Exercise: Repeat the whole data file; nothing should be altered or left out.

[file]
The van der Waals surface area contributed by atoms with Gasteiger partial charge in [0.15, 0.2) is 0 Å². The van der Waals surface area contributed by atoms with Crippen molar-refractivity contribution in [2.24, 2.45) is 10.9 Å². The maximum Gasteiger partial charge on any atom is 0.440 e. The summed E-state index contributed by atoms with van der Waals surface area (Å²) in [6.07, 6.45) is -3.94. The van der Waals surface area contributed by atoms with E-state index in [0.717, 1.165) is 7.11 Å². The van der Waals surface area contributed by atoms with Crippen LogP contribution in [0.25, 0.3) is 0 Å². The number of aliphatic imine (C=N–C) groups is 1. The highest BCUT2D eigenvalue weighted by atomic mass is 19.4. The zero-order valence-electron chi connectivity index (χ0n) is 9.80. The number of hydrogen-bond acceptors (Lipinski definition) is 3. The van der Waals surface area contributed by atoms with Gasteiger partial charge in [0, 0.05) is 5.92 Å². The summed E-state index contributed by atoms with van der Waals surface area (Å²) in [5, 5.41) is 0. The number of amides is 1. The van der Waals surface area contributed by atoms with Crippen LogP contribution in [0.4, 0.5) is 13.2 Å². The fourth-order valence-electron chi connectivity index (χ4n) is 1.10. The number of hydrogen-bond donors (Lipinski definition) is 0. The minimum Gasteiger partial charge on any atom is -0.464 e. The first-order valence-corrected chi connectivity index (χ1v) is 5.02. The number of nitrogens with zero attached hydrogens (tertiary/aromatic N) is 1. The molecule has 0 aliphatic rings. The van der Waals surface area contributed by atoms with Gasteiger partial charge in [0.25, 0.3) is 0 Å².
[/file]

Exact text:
The van der Waals surface area contributed by atoms with Gasteiger partial charge in [0.15, 0.2) is 0 Å². The van der Waals surface area contributed by atoms with Crippen molar-refractivity contribution in [2.24, 2.45) is 10.9 Å². The maximum Gasteiger partial charge on any atom is 0.440 e. The summed E-state index contributed by atoms with van der Waals surface area (Å²) in [6.07, 6.45) is -3.94. The van der Waals surface area contributed by atoms with E-state index in [0.717, 1.165) is 7.11 Å². The van der Waals surface area contributed by atoms with Crippen LogP contribution in [0.25, 0.3) is 0 Å². The number of aliphatic imine (C=N–C) groups is 1. The highest BCUT2D eigenvalue weighted by atomic mass is 19.4. The zero-order valence-electron chi connectivity index (χ0n) is 9.80. The number of hydrogen-bond acceptors (Lipinski definition) is 3. The van der Waals surface area contributed by atoms with Gasteiger partial charge in [0, 0.05) is 5.92 Å². The summed E-state index contributed by atoms with van der Waals surface area (Å²) in [5, 5.41) is 0. The number of amides is 1. The van der Waals surface area contributed by atoms with Crippen LogP contribution in [0.4, 0.5) is 13.2 Å². The fourth-order valence-electron chi connectivity index (χ4n) is 1.10. The number of hydrogen-bond donors (Lipinski definition) is 0. The minimum Gasteiger partial charge on any atom is -0.464 e. The first-order valence-corrected chi connectivity index (χ1v) is 5.02. The number of nitrogens with zero attached hydrogens (tertiary/aromatic N) is 1. The molecule has 0 aliphatic rings. The van der Waals surface area contributed by atoms with Gasteiger partial charge in [0.25, 0.3) is 0 Å².